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‘Throughout the web of the English criminal law one golden thread is always to be seen, that it is the duty of the prosecution to prove the prisoner’s guilt subject to ...the defence of insanity and subject also to any statutory exception’.
This famous statement of the nature of the legal burden of proof in criminal trials is, in effect, simply a restatement of a fundamental presumption that underpins our criminal justice system namely, that a person is presumed to be innocent until proven guilty. In McIntosh v Lord Advocate  3 WLR 107, Lord Bingham of Cornhill referred to the judgment of Sachs J in State v Coetzee  2 LRC 593 where the significance of this presumption was explained. The learned judge said:
‘...the more serious the crime and the greater the public interest in securing convictions of the guilty, the more important do constitutional protections of the accused become. The starting point of any balancing inquiry where constitutional rights are concerned must be that the public interest in ensuring that innocent people are not convicted and subjected to ignominy and heavy sentences, massively outweighs the public interest in ensuring that a particular criminal is brought to book...Hence the presumption of innocence, which serves not only to protect a particular individual on trial, but to maintain public confidence in the enduring integrity and security of the legal system’.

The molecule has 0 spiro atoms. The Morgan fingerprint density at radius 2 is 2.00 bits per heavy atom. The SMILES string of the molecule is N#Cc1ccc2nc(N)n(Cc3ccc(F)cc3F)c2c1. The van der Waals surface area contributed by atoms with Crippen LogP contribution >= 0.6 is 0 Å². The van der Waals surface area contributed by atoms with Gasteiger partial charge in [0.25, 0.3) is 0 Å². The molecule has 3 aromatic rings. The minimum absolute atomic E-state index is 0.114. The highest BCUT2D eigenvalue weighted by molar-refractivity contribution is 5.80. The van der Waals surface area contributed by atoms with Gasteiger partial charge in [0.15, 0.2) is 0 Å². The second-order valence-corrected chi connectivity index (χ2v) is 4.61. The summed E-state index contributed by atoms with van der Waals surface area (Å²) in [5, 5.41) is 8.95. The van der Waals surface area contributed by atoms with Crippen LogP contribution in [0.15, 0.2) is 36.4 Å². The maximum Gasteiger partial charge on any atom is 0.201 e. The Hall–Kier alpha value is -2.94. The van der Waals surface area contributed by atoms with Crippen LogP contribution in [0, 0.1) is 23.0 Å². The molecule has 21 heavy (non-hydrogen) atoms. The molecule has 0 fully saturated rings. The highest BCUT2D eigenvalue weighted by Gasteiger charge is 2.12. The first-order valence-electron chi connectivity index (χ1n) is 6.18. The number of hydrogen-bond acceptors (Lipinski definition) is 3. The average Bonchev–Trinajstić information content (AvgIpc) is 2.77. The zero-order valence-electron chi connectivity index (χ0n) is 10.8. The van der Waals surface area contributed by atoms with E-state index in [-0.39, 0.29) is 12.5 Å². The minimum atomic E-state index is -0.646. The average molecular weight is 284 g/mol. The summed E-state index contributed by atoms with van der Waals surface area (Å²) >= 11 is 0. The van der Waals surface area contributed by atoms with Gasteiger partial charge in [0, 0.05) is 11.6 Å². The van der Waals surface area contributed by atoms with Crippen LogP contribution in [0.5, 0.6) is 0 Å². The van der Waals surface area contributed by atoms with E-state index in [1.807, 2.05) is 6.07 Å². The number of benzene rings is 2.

Despite the presumption of innocence and the famous statement of Viscount
Sankey, neither the courts nor the legislature have been slow to impose a
legal burden of proof on a defendant in a criminal case. At common law, as
Viscount Sankey himself recognised, if a defendant runs the defence of insanity
then he will bear the legal burden of proof on that issue. In addition there
are numerous statutes that expressly place the legal burden of proof on the
defendant, together with other statutes which the courts have interpreted
as placing the legal burden of proof on the defendant ‘by necessary
implication’. In research conducted by Ashworth and Blake, it was found
that no less than 40% of trials in the Crown Court required the defendant
to prove either a statutory defence or disprove at least one element of the
offence (Ashworth and Blake 1996). Failure to do so would result in conviction
and it seems quite clear that in our constitutional democracy, significant
inroads on the presumption of innocence have been made.